Rating: 4 stars
Buy Link:
Amazon | iBooks | Amazon UK
Length: Novel


Ellie works a tech marketing job and is currently about to present her pitch — Operation Wolf — in the hopes of landing a promotion. She has a good team, a demanding boss, and Kyle, her boyfriend, who … really doesn’t seem to want to spend time with her. His excuse is because they both work for the same company, even though they both work on different teams and there’s nothing against lateral relationships. Today, on the day of Ellie’s big presentation, Kyle dumps her.

This at least gives Ellie a good reason to go with her parents to PakCon. Ellie’s mom and dad run a modest food company, Hagop’s Fine Armenian Foods, and are hoping to use PakCon as an opportunity to extend their reach into a few more stores. It’s there Ellie meets Vanya, a beautiful woman with a charming smile whose company and attention are disarming and comfortable. They’re both Armenian and both of their parents make Armenian food — though Vanya’s are more about modernization, while Ellie’s family are more traditional. Unfortunately, both of their families hate one another.

Ellie didn’t know she’d be playing Romeo to Vanya’s Juliet! Things are made even more interesting by PakCon’s big sponsored event where the winner has a chance to have their product featured in a Super Bowl commercial. Both families enter, but only one of them can win, which means the pair have to hide their burgeoning romance, while each doing their best to prove their family’s food is the best.

Ellie is the narrator of this story and, to be honest, isn’t the most likable character. She wants to be more involved with her parent’s business, but her interest seems to be in changing what they have to something she thinks is better. While she may be right, her parents are less interested in changing things than they are having their daughter be a part of their lives. Ellie loves her parents, which is evident in every moment the three of them are on page, and looks on with approval and pleasure as she sees that Vanya is just as devoted and loving to her own parents.

As the food contest goes on, Ellie is shirking her actual work more and more, caught up in the excitement of a new romance, a challenge, and being a valued part of her parents’ world — as well as trying to figure out why her mom and dad so dislike Vanya’s parents. Ellie only seems to really put effort into her work when she has to, leading to late nights stressing over Operation Wolf, and putting at risk an important meeting with a possible client of her parents.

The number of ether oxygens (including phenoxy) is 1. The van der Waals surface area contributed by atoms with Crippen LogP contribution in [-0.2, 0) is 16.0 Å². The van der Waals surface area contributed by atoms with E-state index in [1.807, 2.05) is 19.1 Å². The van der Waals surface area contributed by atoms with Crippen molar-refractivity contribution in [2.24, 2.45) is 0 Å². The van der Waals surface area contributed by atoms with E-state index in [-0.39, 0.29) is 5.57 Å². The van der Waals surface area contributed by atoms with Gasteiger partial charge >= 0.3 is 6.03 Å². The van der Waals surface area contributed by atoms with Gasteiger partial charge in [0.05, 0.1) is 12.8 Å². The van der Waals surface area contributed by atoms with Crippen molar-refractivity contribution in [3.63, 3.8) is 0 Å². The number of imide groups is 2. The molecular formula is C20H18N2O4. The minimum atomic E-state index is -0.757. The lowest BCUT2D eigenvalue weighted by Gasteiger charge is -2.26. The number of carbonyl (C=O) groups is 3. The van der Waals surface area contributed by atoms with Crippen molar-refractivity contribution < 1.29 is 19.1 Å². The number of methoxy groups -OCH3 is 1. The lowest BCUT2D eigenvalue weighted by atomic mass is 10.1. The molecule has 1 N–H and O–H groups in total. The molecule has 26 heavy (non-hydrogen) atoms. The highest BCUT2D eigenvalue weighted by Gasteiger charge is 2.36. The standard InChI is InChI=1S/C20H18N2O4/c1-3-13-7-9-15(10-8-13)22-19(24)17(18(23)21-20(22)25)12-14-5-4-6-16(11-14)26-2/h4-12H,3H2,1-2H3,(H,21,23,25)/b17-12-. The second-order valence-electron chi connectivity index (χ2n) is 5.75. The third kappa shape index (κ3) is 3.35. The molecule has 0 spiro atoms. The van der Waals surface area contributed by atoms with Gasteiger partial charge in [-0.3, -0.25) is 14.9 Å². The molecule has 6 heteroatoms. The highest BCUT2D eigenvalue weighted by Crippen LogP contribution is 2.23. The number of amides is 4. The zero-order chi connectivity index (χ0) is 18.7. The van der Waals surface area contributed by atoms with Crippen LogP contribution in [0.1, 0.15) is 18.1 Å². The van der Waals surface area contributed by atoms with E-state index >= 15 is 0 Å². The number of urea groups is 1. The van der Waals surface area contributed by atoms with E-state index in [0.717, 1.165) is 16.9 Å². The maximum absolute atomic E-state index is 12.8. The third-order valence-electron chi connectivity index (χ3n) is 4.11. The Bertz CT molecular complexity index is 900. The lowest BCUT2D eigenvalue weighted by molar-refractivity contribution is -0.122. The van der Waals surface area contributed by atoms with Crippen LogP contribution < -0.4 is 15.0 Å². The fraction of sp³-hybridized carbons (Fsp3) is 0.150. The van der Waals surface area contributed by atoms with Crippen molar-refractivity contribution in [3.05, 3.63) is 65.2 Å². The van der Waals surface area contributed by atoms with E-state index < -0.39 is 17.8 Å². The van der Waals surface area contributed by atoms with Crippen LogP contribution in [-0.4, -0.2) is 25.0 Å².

Both sets of parents in this book are wonderful. Devoted partners and loving parents, all four have such great personalities and chemistry together. Unfortunately, that chemistry isn’t always apparent between Ellie and Vanya. Vanya seems to be custom made for Ellie, and when the third act conflict happens, I was firmly on Vanya’s side. What happened may not have been intentional, but it happened and it was hurtful. Ellie made all the right motions, apologizing where she needed to, but she — like her parents — shows her love more through action than through words.

When the resolution happens, I found it to be disingenuous and didn’t think it was entirely earned. It felt as though the romance, while the initial driving force, was the secondary plot, with the contest and the family rivalry taking center stage. That’s not to say that’s a bad thing, but it did leave Vanya feeling like an afterthought, sometimes. Still, the writing was good, the dialogue was snappy, the parents were a highlight, and I had a fun time reading this book. If you’re looking for loud families, food, and something bright and cheerful to read, give this a try!